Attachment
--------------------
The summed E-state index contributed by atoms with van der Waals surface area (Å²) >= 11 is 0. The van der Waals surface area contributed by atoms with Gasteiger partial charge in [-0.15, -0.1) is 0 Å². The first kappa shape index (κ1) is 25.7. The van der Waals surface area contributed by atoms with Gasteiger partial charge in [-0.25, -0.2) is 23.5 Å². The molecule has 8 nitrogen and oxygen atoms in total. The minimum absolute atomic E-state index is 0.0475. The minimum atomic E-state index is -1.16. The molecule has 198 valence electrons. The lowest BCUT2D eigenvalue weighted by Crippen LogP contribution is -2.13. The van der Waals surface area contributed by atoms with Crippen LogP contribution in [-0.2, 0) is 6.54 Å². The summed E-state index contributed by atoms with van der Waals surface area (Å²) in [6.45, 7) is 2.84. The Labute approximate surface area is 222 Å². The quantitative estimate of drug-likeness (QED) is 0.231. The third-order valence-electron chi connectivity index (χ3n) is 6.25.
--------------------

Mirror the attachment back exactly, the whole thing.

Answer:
The summed E-state index contributed by atoms with van der Waals surface area (Å²) >= 11 is 0. The van der Waals surface area contributed by atoms with Gasteiger partial charge in [-0.15, -0.1) is 0 Å². The first kappa shape index (κ1) is 25.7. The van der Waals surface area contributed by atoms with Gasteiger partial charge in [-0.25, -0.2) is 23.5 Å². The molecule has 8 nitrogen and oxygen atoms in total. The minimum absolute atomic E-state index is 0.0475. The minimum atomic E-state index is -1.16. The molecule has 198 valence electrons. The lowest BCUT2D eigenvalue weighted by Crippen LogP contribution is -2.13. The van der Waals surface area contributed by atoms with Crippen LogP contribution in [-0.2, 0) is 6.54 Å². The summed E-state index contributed by atoms with van der Waals surface area (Å²) in [6.45, 7) is 2.84. The Labute approximate surface area is 222 Å². The quantitative estimate of drug-likeness (QED) is 0.231. The third-order valence-electron chi connectivity index (χ3n) is 6.25.